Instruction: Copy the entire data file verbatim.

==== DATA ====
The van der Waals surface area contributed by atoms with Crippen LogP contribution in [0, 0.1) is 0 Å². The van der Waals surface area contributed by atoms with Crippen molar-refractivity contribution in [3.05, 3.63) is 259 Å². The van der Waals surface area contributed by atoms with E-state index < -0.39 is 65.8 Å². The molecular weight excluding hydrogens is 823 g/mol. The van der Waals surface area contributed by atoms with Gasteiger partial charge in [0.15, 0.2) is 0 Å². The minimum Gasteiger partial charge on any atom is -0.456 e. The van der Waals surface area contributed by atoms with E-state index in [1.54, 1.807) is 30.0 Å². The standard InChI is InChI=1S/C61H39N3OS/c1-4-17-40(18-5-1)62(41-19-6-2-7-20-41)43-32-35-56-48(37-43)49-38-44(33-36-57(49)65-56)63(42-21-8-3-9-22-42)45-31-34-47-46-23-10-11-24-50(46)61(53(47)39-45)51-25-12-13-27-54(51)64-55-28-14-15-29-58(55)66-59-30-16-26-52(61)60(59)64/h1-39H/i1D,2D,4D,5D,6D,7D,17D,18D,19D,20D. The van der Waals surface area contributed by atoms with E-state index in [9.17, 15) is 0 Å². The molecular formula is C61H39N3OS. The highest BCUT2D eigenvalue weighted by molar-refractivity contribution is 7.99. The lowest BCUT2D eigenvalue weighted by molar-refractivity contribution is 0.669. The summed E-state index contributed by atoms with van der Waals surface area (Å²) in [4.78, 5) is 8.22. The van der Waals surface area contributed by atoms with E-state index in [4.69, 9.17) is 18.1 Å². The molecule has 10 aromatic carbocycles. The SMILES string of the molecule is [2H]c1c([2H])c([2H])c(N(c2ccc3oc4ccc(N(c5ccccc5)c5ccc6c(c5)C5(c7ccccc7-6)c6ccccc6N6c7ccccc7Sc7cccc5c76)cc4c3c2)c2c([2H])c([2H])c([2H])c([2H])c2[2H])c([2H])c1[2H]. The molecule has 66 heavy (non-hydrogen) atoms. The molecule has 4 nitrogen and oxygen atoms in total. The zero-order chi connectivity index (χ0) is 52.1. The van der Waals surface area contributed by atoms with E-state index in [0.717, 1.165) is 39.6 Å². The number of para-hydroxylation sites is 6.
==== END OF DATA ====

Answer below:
The van der Waals surface area contributed by atoms with Crippen LogP contribution in [0, 0.1) is 0 Å². The van der Waals surface area contributed by atoms with Crippen molar-refractivity contribution in [3.05, 3.63) is 259 Å². The van der Waals surface area contributed by atoms with E-state index < -0.39 is 65.8 Å². The molecular weight excluding hydrogens is 823 g/mol. The van der Waals surface area contributed by atoms with Gasteiger partial charge in [0.15, 0.2) is 0 Å². The minimum Gasteiger partial charge on any atom is -0.456 e. The van der Waals surface area contributed by atoms with E-state index in [1.54, 1.807) is 30.0 Å². The standard InChI is InChI=1S/C61H39N3OS/c1-4-17-40(18-5-1)62(41-19-6-2-7-20-41)43-32-35-56-48(37-43)49-38-44(33-36-57(49)65-56)63(42-21-8-3-9-22-42)45-31-34-47-46-23-10-11-24-50(46)61(53(47)39-45)51-25-12-13-27-54(51)64-55-28-14-15-29-58(55)66-59-30-16-26-52(61)60(59)64/h1-39H/i1D,2D,4D,5D,6D,7D,17D,18D,19D,20D. The van der Waals surface area contributed by atoms with E-state index in [9.17, 15) is 0 Å². The molecular formula is C61H39N3OS. The highest BCUT2D eigenvalue weighted by molar-refractivity contribution is 7.99. The lowest BCUT2D eigenvalue weighted by molar-refractivity contribution is 0.669. The summed E-state index contributed by atoms with van der Waals surface area (Å²) in [4.78, 5) is 8.22. The van der Waals surface area contributed by atoms with E-state index in [4.69, 9.17) is 18.1 Å². The molecule has 10 aromatic carbocycles. The SMILES string of the molecule is [2H]c1c([2H])c([2H])c(N(c2ccc3oc4ccc(N(c5ccccc5)c5ccc6c(c5)C5(c7ccccc7-6)c6ccccc6N6c7ccccc7Sc7cccc5c76)cc4c3c2)c2c([2H])c([2H])c([2H])c([2H])c2[2H])c([2H])c1[2H]. The molecule has 66 heavy (non-hydrogen) atoms. The molecule has 4 nitrogen and oxygen atoms in total. The zero-order chi connectivity index (χ0) is 52.1. The van der Waals surface area contributed by atoms with E-state index in [0.717, 1.165) is 39.6 Å². The number of para-hydroxylation sites is 6.